He said the beach they visited, just south of Myrtle Beach, was spacious and wasn’t crowded, though few people were wearing masks outdoors. “I wouldn’t call it a hot spot, from what I saw,” he said.
Zimmerman said he wouldn’t have any qualms about flying again during the pandemic. “Other than wearing the mask, it felt like a regular flight,” he said.
An airline industry trade association said this past week that it doesn’t expect global air travel to rebound to pre-pandemic levels until 2024.
Kerlik said United Airlines scaled back flights for August only a week after it added them, announcing it would fly about 35% of the schedule it flew in August 2019. That announcement came days after United announced it would fly 40% of its 2019 schedule.
Many potential travelers expressed hesitancy regarding some airlines’ decision to start filling flights to capacity. In a separate CivicScience poll of nearly 3,500 people in late June and early July, 80% said now isn’t the time to fill every seat.
Southwest, Pittsburgh International’s top carrier, has taken the opposite tack. It is pledging to keep the middle seat open on flights through at least Oct. 31.
Airline president Thomas Nealon addressed the extension at a virtual meeting late last month that was recorded and published online. He said blocking off middle seats limits planes to about 65% capacity.
“As loads picked up back in late May and into June, we actually began to add in extra flights … to catch the demand we were spilling with the load factor restrictions,” he said.
The airline also updated its mask policy to make it more stringent, eliminating medical conditions as an exception.
“The reason we’re doing this,” Nealon said, “is we’re simply seeing too many exceptions to the policy and (that) has put our flight crews in a really tough spot and also made our customers pretty uncomfortable.”
Brad Hawkins, a spokesman for the airline, said the trend in the industry has been a “slow ramp-up” beginning in May through the end of the year. He pointed to the airline’s Southwest Promise, which outlines the carrier’s covid-19 precautions from check-in to deplane.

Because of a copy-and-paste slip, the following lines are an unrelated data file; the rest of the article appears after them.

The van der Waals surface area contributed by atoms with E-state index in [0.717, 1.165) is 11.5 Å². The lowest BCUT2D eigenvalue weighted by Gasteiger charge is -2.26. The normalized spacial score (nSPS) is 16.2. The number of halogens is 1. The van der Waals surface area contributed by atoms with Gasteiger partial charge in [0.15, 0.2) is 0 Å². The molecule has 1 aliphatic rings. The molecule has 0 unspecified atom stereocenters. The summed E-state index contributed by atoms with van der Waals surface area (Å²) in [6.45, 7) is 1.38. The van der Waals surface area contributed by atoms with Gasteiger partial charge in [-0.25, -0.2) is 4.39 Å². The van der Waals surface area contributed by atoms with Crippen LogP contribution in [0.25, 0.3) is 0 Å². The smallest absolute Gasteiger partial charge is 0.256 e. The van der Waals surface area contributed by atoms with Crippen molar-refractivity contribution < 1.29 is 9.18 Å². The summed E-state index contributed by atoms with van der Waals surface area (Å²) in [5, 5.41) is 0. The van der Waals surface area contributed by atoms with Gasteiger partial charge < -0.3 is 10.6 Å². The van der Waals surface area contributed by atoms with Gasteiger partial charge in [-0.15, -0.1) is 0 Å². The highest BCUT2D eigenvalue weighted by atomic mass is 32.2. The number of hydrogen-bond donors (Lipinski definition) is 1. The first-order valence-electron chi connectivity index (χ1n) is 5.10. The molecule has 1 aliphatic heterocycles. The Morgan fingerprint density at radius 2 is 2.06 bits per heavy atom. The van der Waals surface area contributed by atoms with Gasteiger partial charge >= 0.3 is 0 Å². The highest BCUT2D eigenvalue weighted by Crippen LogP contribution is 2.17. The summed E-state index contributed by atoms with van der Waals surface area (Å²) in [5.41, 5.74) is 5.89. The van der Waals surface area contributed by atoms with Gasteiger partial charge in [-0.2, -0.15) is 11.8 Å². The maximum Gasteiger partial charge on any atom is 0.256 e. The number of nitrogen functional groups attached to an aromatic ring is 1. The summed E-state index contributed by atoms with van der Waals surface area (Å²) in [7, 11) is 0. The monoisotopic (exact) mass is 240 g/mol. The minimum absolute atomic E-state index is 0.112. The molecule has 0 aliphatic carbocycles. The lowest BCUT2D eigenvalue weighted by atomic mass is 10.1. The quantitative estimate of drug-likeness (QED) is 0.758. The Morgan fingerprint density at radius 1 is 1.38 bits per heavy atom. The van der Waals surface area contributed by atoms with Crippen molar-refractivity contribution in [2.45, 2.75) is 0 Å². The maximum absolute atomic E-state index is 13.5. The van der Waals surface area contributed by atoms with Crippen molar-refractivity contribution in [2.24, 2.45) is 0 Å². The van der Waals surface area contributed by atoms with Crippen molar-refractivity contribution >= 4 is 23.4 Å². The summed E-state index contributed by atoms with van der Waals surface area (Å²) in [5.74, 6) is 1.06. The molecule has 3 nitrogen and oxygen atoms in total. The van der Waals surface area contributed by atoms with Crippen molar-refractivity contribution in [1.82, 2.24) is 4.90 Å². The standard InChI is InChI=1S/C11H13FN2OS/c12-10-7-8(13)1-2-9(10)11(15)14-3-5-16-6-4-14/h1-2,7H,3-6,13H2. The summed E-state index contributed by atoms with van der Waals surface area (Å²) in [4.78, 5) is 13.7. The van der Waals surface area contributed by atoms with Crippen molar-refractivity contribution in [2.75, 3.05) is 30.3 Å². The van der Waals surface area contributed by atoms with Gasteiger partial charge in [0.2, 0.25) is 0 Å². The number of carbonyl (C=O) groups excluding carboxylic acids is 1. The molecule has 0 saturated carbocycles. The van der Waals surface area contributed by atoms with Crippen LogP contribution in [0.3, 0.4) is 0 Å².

Most airlines and airports have implemented strict cleaning policies. Pittsburgh International began the second phase of its safety plan in late June. Masks are mandatory, social distancing markers are throughout the facility, and robots wielding ultraviolet light are helping to disinfect high-traffic areas.
The Transportation Security Administration has implemented similar guidelines for security checkpoints, including a face mask requirement, social distancing in lines and limiting the number of open security checkpoints because there are so few travelers.
Latrobe also has stepped up cleaning procedures, investing in atomized sprayer and ultraviolet light technology to clean the terminal after every flight, Monzo said.
“It’s a work-in-progress-type thing,” he said. “We’re complying with the requirements from the CDC. As far as the terminal building is concerned, we’re going a little bit over and above.”
Megan Guza is a Tribune-Review staff writer. You can contact Megan at 412-380-8519, firstname.lastname@example.org or via Twitter .